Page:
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Good Days…Bad Days With Maureen Pratt

Good Days…Bad Days With Maureen Pratt

Chronic illness: If you think you cannot believe

Maureen Pratt Author PicI’ve said many times that I cannot imagine facing my health challenges without faith. Many other people I know feel the same way; they rely on God throughout every trial, and every praiseful moment, too.

But, what if you cannot believe? Or, more to the point, what if you think you cannot believe?

Perhaps you think that, if you have a physical problem, there has to be a scientific answer for it. You cannot believe in “divine intervention,” because it is not quantifiable, nor can it, sometimes, even be seen.

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Or, perhaps you are angry with God, angry about your physical situation, and you refuse to acknowledge that He is a kind, loving, caring Father.

Maybe the trials you face are the worst ever, and you believe that, although God has brought you through all the others, this one might just be too big, too serious, even for God.

Yes, there are many reasons people doubt, or refuse to believe at all.  But, I still contend that, in order to live purposefully and productively with and in spite of chronic illness and pain, faith needs to be present. After all, we are physical beings, yes, and emotional, too. But we also have a spirit, and that spirit needs to be in balance with all the rest of who we are in order for us to be strong enough to weather life’s challenges and be lifted up by life’s joys.

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There are a few things to consider if you think you cannot believe. First, consider that the thinking part of you is only one part – the conscious part. Belief is a whole other matter, and it speaks to the part of you that is spirit, the part you cannot see but know is there and, moreover, the part that yearns for balance, love, reaching beyond what you can acknowledge with your other senses. Visit with that part of you, your spirit side, and ask that you might be guided to what is best and most healthful for you in your totality.

Second, we humans tend to get in our own way when it comes to believing in God. Either we think we have all the answers (or are afraid to acknowledge we don’t), or we believe that someone else does – someone just as human as we are. Modern medicine has made great strides, of course, and we who are patients need to work closely with our doctors. But they cannot control how we respond to our life circumstances, nor can they know what is deep within our souls (and sometimes, we don’t know, either). But God does, and we can be guided by Him, we believe, when we get out of our own way and acknowledge that human beings do not “know it all,” nor will they ever.  Lupus is the perfect disease for understanding this – I cannot “control” my disease – so often it seems to have a mind and a schedule of its own. Scientists and doctors don’t even know what causes it, let alone what can completely, effectively control or cure it. So, what does that leave? It leaves me with believing and trusting in God, who can at all times bring me comfort in the midst of the unknown.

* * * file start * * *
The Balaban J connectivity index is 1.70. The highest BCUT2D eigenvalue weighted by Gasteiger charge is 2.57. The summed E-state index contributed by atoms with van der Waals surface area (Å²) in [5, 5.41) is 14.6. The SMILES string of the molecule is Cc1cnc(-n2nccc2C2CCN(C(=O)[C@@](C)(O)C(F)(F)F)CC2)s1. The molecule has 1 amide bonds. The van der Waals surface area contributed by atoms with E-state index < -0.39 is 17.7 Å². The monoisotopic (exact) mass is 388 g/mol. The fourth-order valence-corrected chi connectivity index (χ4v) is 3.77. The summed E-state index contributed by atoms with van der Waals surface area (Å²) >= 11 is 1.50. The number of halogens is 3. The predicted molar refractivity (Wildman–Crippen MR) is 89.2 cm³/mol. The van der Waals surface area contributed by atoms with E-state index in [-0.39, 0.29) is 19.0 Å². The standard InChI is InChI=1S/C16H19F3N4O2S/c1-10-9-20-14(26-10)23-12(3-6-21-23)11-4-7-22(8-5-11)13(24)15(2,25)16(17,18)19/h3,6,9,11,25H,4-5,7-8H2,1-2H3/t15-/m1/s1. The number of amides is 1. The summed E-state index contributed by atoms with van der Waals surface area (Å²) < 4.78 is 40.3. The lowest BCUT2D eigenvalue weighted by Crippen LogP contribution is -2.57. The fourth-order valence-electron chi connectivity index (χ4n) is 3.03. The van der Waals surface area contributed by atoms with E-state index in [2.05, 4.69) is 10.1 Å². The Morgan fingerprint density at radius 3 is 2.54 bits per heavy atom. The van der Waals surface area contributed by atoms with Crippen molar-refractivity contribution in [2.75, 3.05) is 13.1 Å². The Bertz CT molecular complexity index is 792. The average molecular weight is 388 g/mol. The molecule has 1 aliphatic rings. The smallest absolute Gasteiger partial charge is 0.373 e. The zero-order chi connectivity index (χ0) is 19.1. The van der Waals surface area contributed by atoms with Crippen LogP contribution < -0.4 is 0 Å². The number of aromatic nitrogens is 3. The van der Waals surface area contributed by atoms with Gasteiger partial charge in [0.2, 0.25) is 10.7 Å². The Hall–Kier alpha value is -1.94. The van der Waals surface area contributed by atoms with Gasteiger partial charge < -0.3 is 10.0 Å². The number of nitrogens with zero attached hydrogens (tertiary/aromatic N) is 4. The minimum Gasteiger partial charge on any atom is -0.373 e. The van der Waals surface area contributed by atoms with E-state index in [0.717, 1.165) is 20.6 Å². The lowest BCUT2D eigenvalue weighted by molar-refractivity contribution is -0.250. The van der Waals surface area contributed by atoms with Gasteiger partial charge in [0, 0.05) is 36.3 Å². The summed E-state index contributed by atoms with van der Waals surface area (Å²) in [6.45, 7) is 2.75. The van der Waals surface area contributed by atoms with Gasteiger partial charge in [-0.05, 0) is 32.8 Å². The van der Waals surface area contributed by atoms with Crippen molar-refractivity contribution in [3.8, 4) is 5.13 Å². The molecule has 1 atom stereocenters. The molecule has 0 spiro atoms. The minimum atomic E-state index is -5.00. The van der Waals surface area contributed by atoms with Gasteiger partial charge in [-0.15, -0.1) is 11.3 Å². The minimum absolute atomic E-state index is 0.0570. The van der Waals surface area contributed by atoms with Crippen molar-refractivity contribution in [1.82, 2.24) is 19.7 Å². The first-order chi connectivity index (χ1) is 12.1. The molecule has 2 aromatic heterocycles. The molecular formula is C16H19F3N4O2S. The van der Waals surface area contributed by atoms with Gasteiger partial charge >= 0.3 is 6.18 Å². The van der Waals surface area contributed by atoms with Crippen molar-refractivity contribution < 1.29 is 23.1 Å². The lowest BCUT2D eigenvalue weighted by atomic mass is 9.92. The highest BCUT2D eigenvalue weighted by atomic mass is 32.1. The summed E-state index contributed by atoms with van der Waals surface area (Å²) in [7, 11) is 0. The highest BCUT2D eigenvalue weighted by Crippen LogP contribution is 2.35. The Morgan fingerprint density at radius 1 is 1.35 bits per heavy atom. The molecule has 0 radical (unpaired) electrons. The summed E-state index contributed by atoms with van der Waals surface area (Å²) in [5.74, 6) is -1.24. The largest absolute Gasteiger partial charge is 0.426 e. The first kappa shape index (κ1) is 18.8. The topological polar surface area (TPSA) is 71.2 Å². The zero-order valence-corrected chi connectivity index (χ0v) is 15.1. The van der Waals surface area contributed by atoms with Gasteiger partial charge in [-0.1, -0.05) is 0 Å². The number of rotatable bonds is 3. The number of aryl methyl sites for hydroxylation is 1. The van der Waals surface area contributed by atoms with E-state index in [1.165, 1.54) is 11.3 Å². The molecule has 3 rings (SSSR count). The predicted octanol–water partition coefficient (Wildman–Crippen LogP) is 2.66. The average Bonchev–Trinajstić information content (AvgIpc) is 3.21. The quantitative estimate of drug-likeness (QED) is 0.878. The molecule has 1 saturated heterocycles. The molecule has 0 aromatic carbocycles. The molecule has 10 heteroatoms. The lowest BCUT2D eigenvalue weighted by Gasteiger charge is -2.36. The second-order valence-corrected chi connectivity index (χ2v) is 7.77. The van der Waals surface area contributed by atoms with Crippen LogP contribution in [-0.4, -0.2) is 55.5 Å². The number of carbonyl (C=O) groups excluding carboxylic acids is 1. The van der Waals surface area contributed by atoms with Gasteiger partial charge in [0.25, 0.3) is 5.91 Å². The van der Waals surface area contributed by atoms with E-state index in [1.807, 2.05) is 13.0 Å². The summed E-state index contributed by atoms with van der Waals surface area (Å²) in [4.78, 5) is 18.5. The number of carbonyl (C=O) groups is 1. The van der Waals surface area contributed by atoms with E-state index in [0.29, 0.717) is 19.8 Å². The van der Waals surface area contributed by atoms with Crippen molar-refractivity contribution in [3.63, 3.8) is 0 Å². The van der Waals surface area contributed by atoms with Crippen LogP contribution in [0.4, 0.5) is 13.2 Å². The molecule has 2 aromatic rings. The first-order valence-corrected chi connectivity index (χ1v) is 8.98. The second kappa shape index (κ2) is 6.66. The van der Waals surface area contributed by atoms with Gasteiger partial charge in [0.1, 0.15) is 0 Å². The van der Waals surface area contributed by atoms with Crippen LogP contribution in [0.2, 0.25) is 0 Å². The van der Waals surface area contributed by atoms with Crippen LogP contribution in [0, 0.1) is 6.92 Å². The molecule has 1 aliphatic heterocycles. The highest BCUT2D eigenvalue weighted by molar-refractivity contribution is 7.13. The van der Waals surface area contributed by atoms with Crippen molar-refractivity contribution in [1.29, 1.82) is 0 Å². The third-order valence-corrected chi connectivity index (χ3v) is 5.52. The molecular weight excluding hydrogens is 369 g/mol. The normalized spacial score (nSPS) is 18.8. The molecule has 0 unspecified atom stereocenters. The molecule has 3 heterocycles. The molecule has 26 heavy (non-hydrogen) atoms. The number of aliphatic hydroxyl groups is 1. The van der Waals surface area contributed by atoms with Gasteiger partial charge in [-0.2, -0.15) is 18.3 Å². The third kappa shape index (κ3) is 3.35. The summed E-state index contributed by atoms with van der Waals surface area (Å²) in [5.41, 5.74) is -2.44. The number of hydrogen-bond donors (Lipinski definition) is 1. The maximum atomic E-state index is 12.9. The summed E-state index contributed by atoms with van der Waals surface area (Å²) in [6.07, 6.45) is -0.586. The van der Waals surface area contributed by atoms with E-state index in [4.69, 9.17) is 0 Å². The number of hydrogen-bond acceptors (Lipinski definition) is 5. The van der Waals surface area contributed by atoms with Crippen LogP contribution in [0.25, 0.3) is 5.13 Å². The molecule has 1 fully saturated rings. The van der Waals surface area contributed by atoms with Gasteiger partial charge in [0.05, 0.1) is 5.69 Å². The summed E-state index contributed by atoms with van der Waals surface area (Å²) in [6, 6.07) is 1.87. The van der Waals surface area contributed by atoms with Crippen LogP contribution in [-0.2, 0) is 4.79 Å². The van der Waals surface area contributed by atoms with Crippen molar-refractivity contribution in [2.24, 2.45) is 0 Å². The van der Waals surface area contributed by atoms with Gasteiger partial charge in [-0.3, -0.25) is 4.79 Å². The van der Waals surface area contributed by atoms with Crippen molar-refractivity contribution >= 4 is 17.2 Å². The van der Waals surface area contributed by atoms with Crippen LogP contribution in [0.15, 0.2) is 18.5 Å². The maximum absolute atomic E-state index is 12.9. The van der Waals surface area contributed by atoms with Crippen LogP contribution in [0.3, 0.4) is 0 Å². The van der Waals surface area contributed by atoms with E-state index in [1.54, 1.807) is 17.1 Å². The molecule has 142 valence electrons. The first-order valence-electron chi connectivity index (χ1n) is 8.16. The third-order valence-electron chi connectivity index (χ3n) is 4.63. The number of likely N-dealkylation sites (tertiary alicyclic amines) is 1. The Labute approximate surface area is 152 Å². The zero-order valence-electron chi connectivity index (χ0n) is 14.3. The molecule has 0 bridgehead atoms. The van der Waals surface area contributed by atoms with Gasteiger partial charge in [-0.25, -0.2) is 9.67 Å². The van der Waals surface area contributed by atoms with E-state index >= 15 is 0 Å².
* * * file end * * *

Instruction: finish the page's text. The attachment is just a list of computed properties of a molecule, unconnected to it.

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Third, I can say this from experience: Believing relieves a great deal of the stress that comes with chronic illness and pain. Railing against God is stressful. Refusing to acknowledge the spirit within ourselves is stressful. Waiting and waiting for a cure that may or may not come and not moving ahead with a purposeful, healthful life in the meantime is stressful. Holding upon your – and only your- shoulders the complete burden of pain, illness, and other life storms is stressful.

And these stresses are not positive ones.

Opening up to the spirit, letting God in and speak, lifting up at least some of our burdens to Him and knowing that he wants for each of us comfort and peace of heart and soul – these actions are part of belief, and they can start on the road to belief, too, and all the wonderful things and joy that come from it, yes, even with serious illness and pain.

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You might not think right now that you can believe. You might not even want to give it a try. But your spirit is yearning, and important to your overall life. A little openness, a little, lifted word to God, can start a wondrous conversation and truly lead to a new and shining life, with and in spite of the health burdens you carry.

Belief helps. Really, it does.

Blessings for the day,

Maureen

 

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